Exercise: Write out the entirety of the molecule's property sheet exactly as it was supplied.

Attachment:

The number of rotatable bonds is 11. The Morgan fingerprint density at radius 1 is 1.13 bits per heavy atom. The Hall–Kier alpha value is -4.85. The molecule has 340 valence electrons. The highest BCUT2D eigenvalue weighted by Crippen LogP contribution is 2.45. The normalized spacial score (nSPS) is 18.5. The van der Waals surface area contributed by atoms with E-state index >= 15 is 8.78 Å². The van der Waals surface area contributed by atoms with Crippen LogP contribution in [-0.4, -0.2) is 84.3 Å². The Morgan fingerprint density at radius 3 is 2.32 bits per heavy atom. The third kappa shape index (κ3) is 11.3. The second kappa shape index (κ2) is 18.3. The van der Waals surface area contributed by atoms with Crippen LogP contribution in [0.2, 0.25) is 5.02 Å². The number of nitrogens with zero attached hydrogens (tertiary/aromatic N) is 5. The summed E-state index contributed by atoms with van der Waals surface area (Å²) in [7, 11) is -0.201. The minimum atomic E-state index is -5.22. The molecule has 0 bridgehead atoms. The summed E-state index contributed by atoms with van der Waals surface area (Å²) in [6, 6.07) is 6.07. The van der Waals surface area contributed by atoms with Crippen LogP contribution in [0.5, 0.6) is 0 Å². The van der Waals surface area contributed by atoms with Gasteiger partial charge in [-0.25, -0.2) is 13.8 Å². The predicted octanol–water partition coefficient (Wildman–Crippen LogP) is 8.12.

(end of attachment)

The number of rotatable bonds is 11. The Morgan fingerprint density at radius 1 is 1.13 bits per heavy atom. The Hall–Kier alpha value is -4.85. The molecule has 340 valence electrons. The highest BCUT2D eigenvalue weighted by Crippen LogP contribution is 2.45. The normalized spacial score (nSPS) is 18.5. The van der Waals surface area contributed by atoms with E-state index >= 15 is 8.78 Å². The van der Waals surface area contributed by atoms with Crippen LogP contribution in [-0.4, -0.2) is 84.3 Å². The Morgan fingerprint density at radius 3 is 2.32 bits per heavy atom. The third kappa shape index (κ3) is 11.3. The second kappa shape index (κ2) is 18.3. The van der Waals surface area contributed by atoms with Crippen LogP contribution in [0.2, 0.25) is 5.02 Å². The number of nitrogens with zero attached hydrogens (tertiary/aromatic N) is 5. The summed E-state index contributed by atoms with van der Waals surface area (Å²) in [7, 11) is -0.201. The minimum atomic E-state index is -5.22. The molecule has 0 bridgehead atoms. The summed E-state index contributed by atoms with van der Waals surface area (Å²) in [6, 6.07) is 6.07. The van der Waals surface area contributed by atoms with Crippen LogP contribution in [0.5, 0.6) is 0 Å². The van der Waals surface area contributed by atoms with Gasteiger partial charge in [-0.25, -0.2) is 13.8 Å². The predicted octanol–water partition coefficient (Wildman–Crippen LogP) is 8.12.